S.C. Department of Transportation Project Manager Joy Riley said the responses showed that people in residential communities north of the interstate were against the proposed elevated ramps and favored keeping port truck traffic on Long Point Road. Unsurprisingly, those living in communities between the highway interchange and the port favored the new ramps, which would remove truck traffic from Long Point Road.
The plans were revised following the survey results, and those changes were outlined at an invitation-only “stakeholders meeting” at the end of November, which included homeowner associations and business owners, plus elected officials and SC Ports representatives.
The revised plans still call for elevated truck ramps, but no longer impact Seacoast Parkway or homes in the Tidal Walk subdivision. Riley said DOT also feels “pretty confident” that an analysis will justify noise walls along the north side of I-526, addressing another concern among residents.
“Noise has always been the number one concern in our neighborhood, along with not wanting any neighbors to lose their houses,” said Grassy Creek resident Lee Lazarus, who has spoken at public meetings about the plans. “Supposedly we’re going to something like a 20-foot wall.”
Under state law, DOT would need Mount Pleasant’s consent for the project. Riley said the town’s approval would likely be sought after another round of public comments following a meeting planned in March, which could prompt more refinements to the plan.
Mayor Will Haynie said the recent revisions addressed the town’s main concerns.
“People were going to lose their homes, and we are very happy that we’re not going to see that,” he said. “Not that there’s no room for improvement — such as turns onto Belle Hall Parkway — but the parts affecting neighborhoods in a major way have been addressed.”
The Belle Hall Parkway issue involves the planned elimination of left turns from Long Point Road to the parkway, where a Waffle House restaurant is located.
That may sound like a small detail, but the parkway is the main entrance to the large subdivision. The elimination of left turns would mean that anyone coming from the interstate would need to drive past the subdivision’s main entrance, then turn on a different road and double back.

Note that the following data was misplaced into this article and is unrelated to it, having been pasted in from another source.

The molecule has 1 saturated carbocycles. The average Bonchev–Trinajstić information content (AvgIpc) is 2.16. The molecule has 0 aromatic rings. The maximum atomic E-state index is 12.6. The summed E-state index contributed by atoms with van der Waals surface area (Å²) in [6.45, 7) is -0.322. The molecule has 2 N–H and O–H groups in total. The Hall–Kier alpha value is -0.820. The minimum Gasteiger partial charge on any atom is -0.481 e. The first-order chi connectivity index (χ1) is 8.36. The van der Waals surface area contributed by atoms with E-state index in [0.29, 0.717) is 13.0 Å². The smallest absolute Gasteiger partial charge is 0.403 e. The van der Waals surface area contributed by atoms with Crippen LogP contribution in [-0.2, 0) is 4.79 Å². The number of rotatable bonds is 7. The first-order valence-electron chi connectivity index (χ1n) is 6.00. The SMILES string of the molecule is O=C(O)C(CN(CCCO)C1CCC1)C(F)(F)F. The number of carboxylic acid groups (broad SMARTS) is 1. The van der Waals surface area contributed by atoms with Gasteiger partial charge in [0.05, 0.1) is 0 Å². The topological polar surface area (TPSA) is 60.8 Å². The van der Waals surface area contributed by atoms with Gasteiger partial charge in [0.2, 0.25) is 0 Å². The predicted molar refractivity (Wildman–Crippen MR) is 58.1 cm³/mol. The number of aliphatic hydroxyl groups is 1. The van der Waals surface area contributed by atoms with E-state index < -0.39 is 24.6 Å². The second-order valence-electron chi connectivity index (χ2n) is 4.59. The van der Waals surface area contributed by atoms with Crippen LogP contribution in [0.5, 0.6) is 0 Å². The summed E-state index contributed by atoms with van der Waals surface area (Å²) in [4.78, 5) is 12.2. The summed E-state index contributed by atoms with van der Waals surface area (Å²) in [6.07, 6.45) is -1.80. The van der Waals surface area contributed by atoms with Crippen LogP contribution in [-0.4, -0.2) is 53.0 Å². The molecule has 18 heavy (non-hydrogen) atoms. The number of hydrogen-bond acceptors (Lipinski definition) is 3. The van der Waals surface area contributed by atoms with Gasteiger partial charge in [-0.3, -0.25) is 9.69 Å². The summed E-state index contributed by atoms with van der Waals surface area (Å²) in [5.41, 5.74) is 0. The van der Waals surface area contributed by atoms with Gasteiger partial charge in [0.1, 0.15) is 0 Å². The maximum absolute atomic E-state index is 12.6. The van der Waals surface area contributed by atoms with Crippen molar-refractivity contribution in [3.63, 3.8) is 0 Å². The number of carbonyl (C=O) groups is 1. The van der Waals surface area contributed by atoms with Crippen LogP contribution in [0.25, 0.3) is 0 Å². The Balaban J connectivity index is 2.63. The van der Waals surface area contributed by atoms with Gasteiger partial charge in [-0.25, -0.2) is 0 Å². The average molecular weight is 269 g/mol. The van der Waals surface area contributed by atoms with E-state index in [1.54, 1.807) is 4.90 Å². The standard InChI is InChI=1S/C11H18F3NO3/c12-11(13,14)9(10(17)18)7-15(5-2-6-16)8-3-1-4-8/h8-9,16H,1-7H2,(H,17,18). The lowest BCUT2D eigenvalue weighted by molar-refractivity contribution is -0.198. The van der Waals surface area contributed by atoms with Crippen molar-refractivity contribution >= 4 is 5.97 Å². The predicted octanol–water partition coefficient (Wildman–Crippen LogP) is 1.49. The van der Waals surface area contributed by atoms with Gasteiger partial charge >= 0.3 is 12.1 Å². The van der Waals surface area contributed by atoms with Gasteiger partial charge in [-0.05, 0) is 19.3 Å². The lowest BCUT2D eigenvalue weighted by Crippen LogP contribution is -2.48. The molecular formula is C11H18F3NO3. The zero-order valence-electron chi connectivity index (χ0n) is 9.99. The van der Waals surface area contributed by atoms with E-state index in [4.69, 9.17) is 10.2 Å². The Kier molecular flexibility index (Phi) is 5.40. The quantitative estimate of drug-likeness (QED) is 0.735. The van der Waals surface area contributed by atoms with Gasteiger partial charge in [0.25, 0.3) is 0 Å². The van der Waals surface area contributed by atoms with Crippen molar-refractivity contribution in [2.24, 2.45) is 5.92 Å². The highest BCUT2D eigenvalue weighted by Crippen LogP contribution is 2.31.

Riley said DOT is still looking at alternatives that would allow for left turns there, but so far has not resolved the issue.
The work at I-526 and Long Point Road would be a large road project on its own, but it’s just a small part of the roughly $7 billion Lowcountry Corridor plan to widen the interstate from West Ashley to Mount Pleasant and redesign the interchange of interstates 526 and 26 in North Charleston.
The I-526/Long Point Road project is being addressed in the early years of the larger project partly because traffic has overwhelmed the interchange, and port-related truck traffic regularly backs up on the interstate while trying to exit at Long Point Road.
“It’s a failing interchange because it just cannot process the number of people who are trying to turn left to get to Mount Pleasant, and you have trucks continuously clogging up the interchange as well,” Riley said.
And traffic is expected to increase significantly by 2050.
The next public hearing on the project is tentatively scheduled for March 14, though a time and location have not been announced. The recommended plan, potential impacts on properties, and an analysis of where noise barriers are warranted are among the information that should be presented then.
Until then, “we will be working diligently to assemble the environmental document and move through some critical Federal Highway reviews of our traffic analysis and designs,” Riley said. “All this must be approved before we hold the public hearing in March.”